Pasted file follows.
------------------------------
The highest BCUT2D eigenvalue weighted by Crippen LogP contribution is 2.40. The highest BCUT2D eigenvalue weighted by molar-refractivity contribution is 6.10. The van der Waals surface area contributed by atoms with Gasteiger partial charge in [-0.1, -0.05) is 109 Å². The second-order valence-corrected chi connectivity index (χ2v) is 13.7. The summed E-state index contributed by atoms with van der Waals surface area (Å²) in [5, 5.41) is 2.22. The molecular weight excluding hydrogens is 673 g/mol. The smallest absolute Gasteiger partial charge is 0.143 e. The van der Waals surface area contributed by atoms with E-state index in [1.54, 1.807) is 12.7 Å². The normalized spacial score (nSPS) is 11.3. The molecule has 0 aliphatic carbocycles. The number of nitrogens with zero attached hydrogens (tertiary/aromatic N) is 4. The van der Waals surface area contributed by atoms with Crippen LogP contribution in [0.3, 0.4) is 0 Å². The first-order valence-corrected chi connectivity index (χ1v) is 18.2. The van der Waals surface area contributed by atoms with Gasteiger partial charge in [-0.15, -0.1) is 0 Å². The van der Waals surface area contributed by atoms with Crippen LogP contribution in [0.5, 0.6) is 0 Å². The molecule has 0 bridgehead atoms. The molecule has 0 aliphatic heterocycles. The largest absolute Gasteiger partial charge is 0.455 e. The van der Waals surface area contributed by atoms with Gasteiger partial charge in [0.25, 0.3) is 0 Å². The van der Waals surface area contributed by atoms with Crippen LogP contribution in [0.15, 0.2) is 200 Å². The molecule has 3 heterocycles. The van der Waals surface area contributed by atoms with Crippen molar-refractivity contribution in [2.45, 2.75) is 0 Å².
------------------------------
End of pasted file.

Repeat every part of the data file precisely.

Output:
The highest BCUT2D eigenvalue weighted by Crippen LogP contribution is 2.40. The highest BCUT2D eigenvalue weighted by molar-refractivity contribution is 6.10. The van der Waals surface area contributed by atoms with Gasteiger partial charge in [-0.1, -0.05) is 109 Å². The second-order valence-corrected chi connectivity index (χ2v) is 13.7. The summed E-state index contributed by atoms with van der Waals surface area (Å²) in [5, 5.41) is 2.22. The molecular weight excluding hydrogens is 673 g/mol. The smallest absolute Gasteiger partial charge is 0.143 e. The van der Waals surface area contributed by atoms with E-state index in [1.54, 1.807) is 12.7 Å². The normalized spacial score (nSPS) is 11.3. The molecule has 0 aliphatic carbocycles. The number of nitrogens with zero attached hydrogens (tertiary/aromatic N) is 4. The van der Waals surface area contributed by atoms with Crippen LogP contribution in [0.3, 0.4) is 0 Å². The first-order valence-corrected chi connectivity index (χ1v) is 18.2. The van der Waals surface area contributed by atoms with Gasteiger partial charge in [-0.15, -0.1) is 0 Å². The van der Waals surface area contributed by atoms with Crippen LogP contribution in [0.5, 0.6) is 0 Å². The molecule has 0 bridgehead atoms. The molecule has 0 aliphatic heterocycles. The largest absolute Gasteiger partial charge is 0.455 e. The van der Waals surface area contributed by atoms with Gasteiger partial charge in [0.25, 0.3) is 0 Å². The van der Waals surface area contributed by atoms with Crippen LogP contribution in [0.15, 0.2) is 200 Å². The molecule has 3 heterocycles. The van der Waals surface area contributed by atoms with Crippen molar-refractivity contribution in [2.45, 2.75) is 0 Å².